Nikon D3200 review

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APS-C sensor in Nikon D3200 has 24 megapixel. That equals to 6016 x 4000 images what’s huge. Not long ago, 24 MP was considered as high pixel count even for full frame cameras. Now, you can get it in low-end DSLR. Two lower resolutions are available, one at 6 megapixels (3008 x 2000) and another at 14MP (4512 x 3000), but only in JPEG format.

Sensor performance is excellent. Colors are realistic and dynamic range up to the task. At low ISO settings, images are completely noise free, what can’t be said for several competing models (some Sony and Olympus cameras have a very small amount of noise even at base ISO in some cases).

When the ISO goes up, noise remains under control. I used the camera regularly up to ISO 3200 without any problems, and when needed got perfectly usable results at ISO 6400, especially from RAW file. Highest available setting of ISO 12,800 (marked as “Hi” because it’s not in the native sensor range) is maybe a tad too high for critical quality applications, but will allow you to capture images that otherwise wouldn’t be possible, like family portraits under candle light. Excellent performance overall, even compared to some more expensive cameras.

Automatic ISO control is the same as in any other Nikon DSLR and in one word – perfect. You can set the maximum allowed ISO and shutter speed below which ISO will change. If you leave minimum shutter speed at AUTO, D3200 is smart enough to detect lens focal length used and will adjust itself accordingly.


Although Nikon D3200 is available as body only, most users will probably buy a kit lens option. Nikon’s Nikkor AF-S 18-55mm f/3.5-5.6 G VR is a decent lens, optically good for the price and with an effective optical stabilization. But still, it’s just an affordable kit lens which becomes obvious on this camera. 24 megapixel sensor is very sharpness-hungry, and 18-55 slightly falls behind in this department. When viewed at pixel level images look slightly soft, even in RAW. It’s not a bad lens, but it will not allow this sensor to show its maximum performance.

If you are serious about your photography, my recommendation is to take a look at some nice and affordable primes like Nikkor 35mm f/1.8G for general shooting and Nikkor 50mm f/1.8G for portraiture. Both are in the very affordable 200$ range and perform much better than the kit lens, not to mention f/1.8 aperture for shallow DOF and low-light shooting.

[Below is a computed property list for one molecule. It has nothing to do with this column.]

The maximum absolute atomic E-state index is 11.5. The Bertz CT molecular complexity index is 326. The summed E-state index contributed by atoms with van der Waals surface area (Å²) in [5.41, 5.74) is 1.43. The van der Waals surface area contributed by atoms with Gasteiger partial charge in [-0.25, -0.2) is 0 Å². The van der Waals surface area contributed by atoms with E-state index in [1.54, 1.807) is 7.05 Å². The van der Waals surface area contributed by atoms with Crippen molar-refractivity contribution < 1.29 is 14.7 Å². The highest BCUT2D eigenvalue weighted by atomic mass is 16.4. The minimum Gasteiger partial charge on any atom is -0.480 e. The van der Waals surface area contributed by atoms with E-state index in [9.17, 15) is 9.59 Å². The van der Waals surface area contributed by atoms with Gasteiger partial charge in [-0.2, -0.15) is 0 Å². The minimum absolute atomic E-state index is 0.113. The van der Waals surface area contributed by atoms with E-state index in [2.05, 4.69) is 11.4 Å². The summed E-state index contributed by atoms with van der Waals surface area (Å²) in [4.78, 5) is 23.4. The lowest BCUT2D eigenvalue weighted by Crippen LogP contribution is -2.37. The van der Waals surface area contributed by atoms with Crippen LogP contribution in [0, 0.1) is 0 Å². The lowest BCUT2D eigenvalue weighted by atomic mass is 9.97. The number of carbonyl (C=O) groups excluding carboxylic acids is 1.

Memory compartment accepts SDHC cards. Camera is very fast at writing data which came as a surprise. I expected it to be sluggish with huge 24 megapixel files, but it’s not the case. Just be sure to get a fast card, I used class 10 SDHC card.

Battery used is a usual Li-Ion unit with external charger supplied. It provides enough power for around 500 photos and takes around 2.5 h to recharge.

Nikon D3200 will work with both memory card and battery doors open (broken) which is important in my opinion. What if you’re clumsy and break the memory compartment door in the middle of the Yellowstone? Some cameras will refuse to work because of it, but D3200 will happily click on.


Auto focus has 11 focus points which cover very wide area of the frame, what is excellent. It is pretty snappy and accurate. White AF assist lamp is also present. Contrast focusing in live view is slow(ish) but gets the job done.

Continuous shooting is available at 4 frames per second. Some competitors offer more but fill theirs buffer faster; D3200 maintained its speed up to around 20 shots in JPEG mode which is enough for 4-5 second of continuous shooting.


As may have notice from review, Nikon D3200 is a great camera. It is a typical DSLR in a way it handles and frames a shot, and anyone who likes to use optical viewfinder and doesn’t care about panorama, HDR or similar features will love it. Images are excellent with low noise, especially when shot in RAW and processed on PC (software is included). Advanced users might not like it because of small number of direct controls and lack of some specific features typical for higher-end cameras, but there is no doubt that D3200 can produce spectacular images when paired to good lenses. In that way, it may be a good choice even for professionals as a backup camera. As for everyone else, if you don’t have a lot of experience with interchangeable lens cameras, Nikon D3200 might be a very good place to start.


  • Excellent image quality
  • Fast and responsive operation
  • Lovely design (red version especially)
  • Fast auto focus with wide frame coverage
  • Low high ISO noise
  • Good auto-ISO option implementation
  • Auto lens distortion correction
  • Quiet shutter sound
  • Large continuous shooting buffer
  • ISO 100 as the lowest ISO setting


  • LCD not as good as some competitors
  • Occasional overexposure (just leave it at -0,3 or 0,7 EV in high contrast scenes an all will be fine)
  • Requires higher quality lenses to make most out of the sensor
  • No fancy modern features like panorama, HDR, electronic horizon level or built-in GPS and Wi-Fi connectivity

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2 thoughts on “Nikon D3200 review

  1. Pingback: Nikon D3300 review |

  2. Pingback: Nikon D5200 DSLR review |

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